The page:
Strength in the services sector and an improved outlook for the mining industry have helped lift business conditions to their highest level since the global financial crisis in 2008, a new survey shows.
Despite the uplift in conditions, however, the NAB Monthly Business Survey for March shows that business confidence has fallen and remains below the peaks of recent years.
NAB chief economist Alan Oster said the bounce in business conditions was a little surprising given the disruption caused by Cyclone Debbie in Queensland in late March.
“Even so, conditions have improved almost across the board to levels that suggest a strong economy in the near term,” Mr Oster said in a statement on Tuesday.
“That includes WA, which has been looking better of late and suggests the worst of the mining downturn may be behind us.”
NAB said it was unclear why there was a divergence between business conditions and business confidence, but suggested it could be a result of global political uncertainty or longer-term domestic uncertainty.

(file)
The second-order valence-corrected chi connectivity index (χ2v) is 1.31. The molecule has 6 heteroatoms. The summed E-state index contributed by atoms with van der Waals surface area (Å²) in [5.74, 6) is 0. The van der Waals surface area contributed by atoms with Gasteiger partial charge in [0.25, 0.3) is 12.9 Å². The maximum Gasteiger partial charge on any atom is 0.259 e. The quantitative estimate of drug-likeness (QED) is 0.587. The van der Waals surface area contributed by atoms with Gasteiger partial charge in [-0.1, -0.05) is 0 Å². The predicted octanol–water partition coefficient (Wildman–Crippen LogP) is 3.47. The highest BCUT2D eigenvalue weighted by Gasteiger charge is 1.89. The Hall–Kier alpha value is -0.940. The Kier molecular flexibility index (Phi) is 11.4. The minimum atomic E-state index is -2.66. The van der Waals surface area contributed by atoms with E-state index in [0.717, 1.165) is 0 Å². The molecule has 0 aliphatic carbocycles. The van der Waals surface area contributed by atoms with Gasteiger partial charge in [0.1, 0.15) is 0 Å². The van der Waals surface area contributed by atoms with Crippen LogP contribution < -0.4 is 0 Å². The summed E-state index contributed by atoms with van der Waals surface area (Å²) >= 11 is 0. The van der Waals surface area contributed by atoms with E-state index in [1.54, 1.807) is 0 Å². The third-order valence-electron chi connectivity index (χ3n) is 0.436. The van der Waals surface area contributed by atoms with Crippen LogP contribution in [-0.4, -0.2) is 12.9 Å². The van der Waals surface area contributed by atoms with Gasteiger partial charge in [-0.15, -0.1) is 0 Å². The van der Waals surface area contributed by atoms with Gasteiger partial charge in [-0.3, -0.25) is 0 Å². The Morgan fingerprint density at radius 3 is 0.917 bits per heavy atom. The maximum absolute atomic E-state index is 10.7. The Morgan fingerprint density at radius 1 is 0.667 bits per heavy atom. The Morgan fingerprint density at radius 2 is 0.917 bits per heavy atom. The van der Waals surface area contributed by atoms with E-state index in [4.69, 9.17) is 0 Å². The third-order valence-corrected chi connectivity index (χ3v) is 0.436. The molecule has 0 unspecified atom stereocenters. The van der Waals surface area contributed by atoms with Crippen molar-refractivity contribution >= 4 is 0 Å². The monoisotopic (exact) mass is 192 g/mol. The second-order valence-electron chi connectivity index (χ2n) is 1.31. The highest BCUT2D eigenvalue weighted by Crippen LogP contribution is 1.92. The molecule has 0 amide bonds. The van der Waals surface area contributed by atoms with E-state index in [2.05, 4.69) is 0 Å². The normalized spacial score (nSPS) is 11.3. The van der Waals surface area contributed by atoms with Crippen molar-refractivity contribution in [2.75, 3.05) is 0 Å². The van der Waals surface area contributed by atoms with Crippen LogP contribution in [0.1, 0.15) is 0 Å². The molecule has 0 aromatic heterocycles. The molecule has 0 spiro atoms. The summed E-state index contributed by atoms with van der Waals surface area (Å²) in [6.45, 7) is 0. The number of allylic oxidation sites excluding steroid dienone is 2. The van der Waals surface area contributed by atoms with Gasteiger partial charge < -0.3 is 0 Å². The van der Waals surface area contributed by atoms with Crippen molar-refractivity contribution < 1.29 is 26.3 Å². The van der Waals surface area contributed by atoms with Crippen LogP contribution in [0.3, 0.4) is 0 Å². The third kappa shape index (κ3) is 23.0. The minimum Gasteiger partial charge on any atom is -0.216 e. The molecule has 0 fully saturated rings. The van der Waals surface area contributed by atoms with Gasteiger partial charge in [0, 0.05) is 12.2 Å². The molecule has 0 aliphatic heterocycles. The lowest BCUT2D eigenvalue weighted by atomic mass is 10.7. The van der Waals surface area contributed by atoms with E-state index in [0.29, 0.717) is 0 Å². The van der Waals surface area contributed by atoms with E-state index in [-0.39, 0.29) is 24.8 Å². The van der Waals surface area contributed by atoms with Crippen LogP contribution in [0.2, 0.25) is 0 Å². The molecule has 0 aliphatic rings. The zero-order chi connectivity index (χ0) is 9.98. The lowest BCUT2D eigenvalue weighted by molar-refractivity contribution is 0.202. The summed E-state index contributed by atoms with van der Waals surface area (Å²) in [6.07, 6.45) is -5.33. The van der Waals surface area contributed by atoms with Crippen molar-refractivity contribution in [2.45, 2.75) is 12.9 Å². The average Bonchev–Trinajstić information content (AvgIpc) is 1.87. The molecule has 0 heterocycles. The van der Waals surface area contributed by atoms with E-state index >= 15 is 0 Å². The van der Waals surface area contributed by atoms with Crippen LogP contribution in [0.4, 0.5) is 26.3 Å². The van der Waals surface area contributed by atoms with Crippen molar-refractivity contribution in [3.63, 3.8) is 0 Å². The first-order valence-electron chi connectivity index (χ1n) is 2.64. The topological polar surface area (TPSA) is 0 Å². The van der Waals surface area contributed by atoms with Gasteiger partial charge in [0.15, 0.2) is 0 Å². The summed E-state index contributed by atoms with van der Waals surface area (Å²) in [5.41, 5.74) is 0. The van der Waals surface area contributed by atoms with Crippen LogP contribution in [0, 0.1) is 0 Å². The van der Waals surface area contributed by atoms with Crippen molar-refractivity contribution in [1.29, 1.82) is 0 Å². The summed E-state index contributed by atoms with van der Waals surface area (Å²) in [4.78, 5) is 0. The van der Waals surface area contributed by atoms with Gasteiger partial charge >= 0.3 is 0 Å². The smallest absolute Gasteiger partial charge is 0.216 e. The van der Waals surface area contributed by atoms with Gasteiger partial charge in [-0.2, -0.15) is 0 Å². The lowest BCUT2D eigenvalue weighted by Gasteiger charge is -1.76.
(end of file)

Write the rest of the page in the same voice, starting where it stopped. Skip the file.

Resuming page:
The survey’s measure of business conditions jumped to 14 points in March, up from nine points in February and well above the long-run average of five points.
Business confidence eased to six points in March, from seven points in February, although it was still in line with the long-term average.
Mr Oster said the March survey results were consistent with NAB’s forecast for economic growth to accelerate in the second half of 2017.
However, the longer-term outlook was one of caution because growth drivers such as LNG exports, commodity prices and housing construction would begin to fade.
The March survey showed that the improvement in business conditions was primarily driven by the major services and wholesale sectors.
But the mining sector was also impressive, having benefited from higher commodity prices and an improved outlook for global demand.
On the other hand, business conditions in the retail sector continued to deteriorate, which made the outlook for consumption “downbeat”.
The improvement in business conditions was mostly driven by higher sales, with other components, such as employment, flat and profitability modestly higher.
NAB said the stable measurement of employment suggested a healthier labour market than official data from the Australian Bureau of Statistics.